Nonetheless, pragmatism as a determinate philosophical principle comes down from the work of Charles Sanders Pierce. For him, pragmatism was chiefly a theory of meaning, with the connotation of any idea that has function in the real world inherent in the relationships that connect experiential circumstances of application with visible results. But by the ‘practical consequences’ of the recognition of an thought or a debate, Pierce meant the results for experimental practice – ‘experimental effects’ or ‘observational results’ – so that for him the import of a proposition is decided by the fundamentally positivist standard of its experiential results in severely observational terms. And going a step further, Peirce also educated that pragmatic effectiveness comprises a quality control check of human cognition – though here again the practice matter is that of scientific praxis and the criterion of efficacy centering on the matter of particularly predictive success. Peirce built-up his pragmatism in contrast to idealism, observing that the examination of applicative success can direct simple theorizing to stump its toe on the hard rock of truth. But his descendants moderated the principle, until with present-day ‘pragmatists’ the effectiveness of ideas comprises in their simple acceptance by the community rather than in the accomplishment that the community may (or may not!) meet as it sets those views into practice.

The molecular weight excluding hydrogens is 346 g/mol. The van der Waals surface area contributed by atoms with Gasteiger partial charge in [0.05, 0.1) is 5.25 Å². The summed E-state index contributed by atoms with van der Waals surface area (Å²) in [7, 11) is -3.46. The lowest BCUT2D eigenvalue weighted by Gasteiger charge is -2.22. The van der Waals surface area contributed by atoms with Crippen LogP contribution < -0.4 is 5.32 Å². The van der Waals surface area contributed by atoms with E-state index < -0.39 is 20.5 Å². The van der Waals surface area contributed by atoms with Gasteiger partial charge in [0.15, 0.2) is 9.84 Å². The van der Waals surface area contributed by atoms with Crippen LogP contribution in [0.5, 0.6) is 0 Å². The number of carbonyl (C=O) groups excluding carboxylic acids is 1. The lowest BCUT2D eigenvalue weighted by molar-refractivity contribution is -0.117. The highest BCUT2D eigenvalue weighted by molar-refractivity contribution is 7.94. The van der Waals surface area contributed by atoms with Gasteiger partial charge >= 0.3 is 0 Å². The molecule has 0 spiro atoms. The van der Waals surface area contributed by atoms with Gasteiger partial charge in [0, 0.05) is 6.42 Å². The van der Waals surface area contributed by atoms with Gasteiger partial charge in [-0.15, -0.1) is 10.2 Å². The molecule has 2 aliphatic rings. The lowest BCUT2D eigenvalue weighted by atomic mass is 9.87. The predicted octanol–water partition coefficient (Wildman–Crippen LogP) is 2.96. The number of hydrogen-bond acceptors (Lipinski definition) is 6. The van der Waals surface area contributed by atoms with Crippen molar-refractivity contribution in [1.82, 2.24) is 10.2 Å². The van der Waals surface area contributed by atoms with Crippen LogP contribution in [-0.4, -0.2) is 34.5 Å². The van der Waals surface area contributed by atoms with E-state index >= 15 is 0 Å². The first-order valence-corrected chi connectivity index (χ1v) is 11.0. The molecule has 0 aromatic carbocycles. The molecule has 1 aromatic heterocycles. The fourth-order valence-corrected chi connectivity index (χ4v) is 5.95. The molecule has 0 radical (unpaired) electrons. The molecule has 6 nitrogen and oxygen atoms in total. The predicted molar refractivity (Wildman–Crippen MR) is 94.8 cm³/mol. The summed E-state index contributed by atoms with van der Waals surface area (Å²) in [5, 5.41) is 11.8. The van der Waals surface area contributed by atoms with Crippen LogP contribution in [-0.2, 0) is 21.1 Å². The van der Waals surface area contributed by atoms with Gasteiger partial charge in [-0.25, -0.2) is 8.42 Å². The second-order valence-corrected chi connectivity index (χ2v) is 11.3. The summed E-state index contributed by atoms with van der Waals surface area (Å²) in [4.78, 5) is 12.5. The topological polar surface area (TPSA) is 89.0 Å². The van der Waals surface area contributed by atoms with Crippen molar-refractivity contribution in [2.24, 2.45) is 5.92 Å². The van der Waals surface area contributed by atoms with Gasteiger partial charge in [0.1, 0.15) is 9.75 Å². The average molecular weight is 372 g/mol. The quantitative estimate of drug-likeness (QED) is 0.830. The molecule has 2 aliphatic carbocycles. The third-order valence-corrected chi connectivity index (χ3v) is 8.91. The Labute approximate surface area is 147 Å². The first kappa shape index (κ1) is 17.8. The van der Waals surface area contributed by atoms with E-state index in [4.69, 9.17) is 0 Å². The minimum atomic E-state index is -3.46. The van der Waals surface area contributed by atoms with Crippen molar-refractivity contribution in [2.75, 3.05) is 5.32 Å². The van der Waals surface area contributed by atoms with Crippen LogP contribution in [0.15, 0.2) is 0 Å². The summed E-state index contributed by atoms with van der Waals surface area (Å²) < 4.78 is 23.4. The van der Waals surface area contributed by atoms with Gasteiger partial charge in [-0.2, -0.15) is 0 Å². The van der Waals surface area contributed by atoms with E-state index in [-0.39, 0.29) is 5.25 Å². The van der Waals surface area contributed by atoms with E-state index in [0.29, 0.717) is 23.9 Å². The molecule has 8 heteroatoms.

Charles Pierce writes: